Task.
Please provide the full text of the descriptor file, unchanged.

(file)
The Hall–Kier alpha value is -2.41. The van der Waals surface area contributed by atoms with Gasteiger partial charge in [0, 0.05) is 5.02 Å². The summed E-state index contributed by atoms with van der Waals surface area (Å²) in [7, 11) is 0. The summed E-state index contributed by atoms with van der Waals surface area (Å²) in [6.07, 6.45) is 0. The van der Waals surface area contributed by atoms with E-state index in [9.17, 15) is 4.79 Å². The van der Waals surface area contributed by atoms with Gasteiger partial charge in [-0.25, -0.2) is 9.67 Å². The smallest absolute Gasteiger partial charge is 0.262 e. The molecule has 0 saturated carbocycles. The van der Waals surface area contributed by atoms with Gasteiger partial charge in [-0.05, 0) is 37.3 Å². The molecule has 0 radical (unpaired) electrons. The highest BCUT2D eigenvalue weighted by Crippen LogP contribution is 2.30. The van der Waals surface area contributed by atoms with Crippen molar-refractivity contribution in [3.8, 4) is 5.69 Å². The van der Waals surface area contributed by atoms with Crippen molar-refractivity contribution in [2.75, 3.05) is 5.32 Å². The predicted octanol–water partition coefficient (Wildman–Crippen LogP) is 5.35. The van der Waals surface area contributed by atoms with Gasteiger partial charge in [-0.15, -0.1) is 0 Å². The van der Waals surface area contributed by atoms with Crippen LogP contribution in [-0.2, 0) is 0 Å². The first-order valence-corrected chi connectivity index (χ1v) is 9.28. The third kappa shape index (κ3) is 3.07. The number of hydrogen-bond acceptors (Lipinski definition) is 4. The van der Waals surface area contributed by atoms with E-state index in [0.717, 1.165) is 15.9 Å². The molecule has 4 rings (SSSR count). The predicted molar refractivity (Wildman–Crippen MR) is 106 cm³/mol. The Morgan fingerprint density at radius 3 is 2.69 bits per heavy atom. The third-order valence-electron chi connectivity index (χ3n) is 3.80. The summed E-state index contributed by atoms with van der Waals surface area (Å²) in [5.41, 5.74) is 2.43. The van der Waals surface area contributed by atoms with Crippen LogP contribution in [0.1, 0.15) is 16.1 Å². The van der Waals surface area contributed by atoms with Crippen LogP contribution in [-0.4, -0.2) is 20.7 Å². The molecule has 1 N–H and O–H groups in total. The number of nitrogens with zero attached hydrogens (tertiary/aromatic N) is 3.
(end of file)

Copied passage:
The Hall–Kier alpha value is -2.41. The van der Waals surface area contributed by atoms with Gasteiger partial charge in [0, 0.05) is 5.02 Å². The summed E-state index contributed by atoms with van der Waals surface area (Å²) in [7, 11) is 0. The summed E-state index contributed by atoms with van der Waals surface area (Å²) in [6.07, 6.45) is 0. The van der Waals surface area contributed by atoms with E-state index in [9.17, 15) is 4.79 Å². The van der Waals surface area contributed by atoms with Gasteiger partial charge in [-0.25, -0.2) is 9.67 Å². The smallest absolute Gasteiger partial charge is 0.262 e. The molecule has 0 saturated carbocycles. The van der Waals surface area contributed by atoms with Gasteiger partial charge in [-0.05, 0) is 37.3 Å². The molecule has 0 radical (unpaired) electrons. The highest BCUT2D eigenvalue weighted by Crippen LogP contribution is 2.30. The van der Waals surface area contributed by atoms with Crippen molar-refractivity contribution in [3.8, 4) is 5.69 Å². The van der Waals surface area contributed by atoms with Crippen molar-refractivity contribution in [2.75, 3.05) is 5.32 Å². The predicted octanol–water partition coefficient (Wildman–Crippen LogP) is 5.35. The van der Waals surface area contributed by atoms with Gasteiger partial charge in [-0.15, -0.1) is 0 Å². The van der Waals surface area contributed by atoms with Crippen LogP contribution in [-0.2, 0) is 0 Å². The first-order valence-corrected chi connectivity index (χ1v) is 9.28. The third kappa shape index (κ3) is 3.07. The number of hydrogen-bond acceptors (Lipinski definition) is 4. The van der Waals surface area contributed by atoms with E-state index in [0.717, 1.165) is 15.9 Å². The molecule has 4 rings (SSSR count). The predicted molar refractivity (Wildman–Crippen MR) is 106 cm³/mol. The Morgan fingerprint density at radius 3 is 2.69 bits per heavy atom. The third-order valence-electron chi connectivity index (χ3n) is 3.80. The summed E-state index contributed by atoms with van der Waals surface area (Å²) in [5.41, 5.74) is 2.43. The van der Waals surface area contributed by atoms with Crippen LogP contribution in [0.1, 0.15) is 16.1 Å². The van der Waals surface area contributed by atoms with Crippen LogP contribution in [-0.4, -0.2) is 20.7 Å². The molecule has 1 N–H and O–H groups in total. The number of nitrogens with zero attached hydrogens (tertiary/aromatic N) is 3.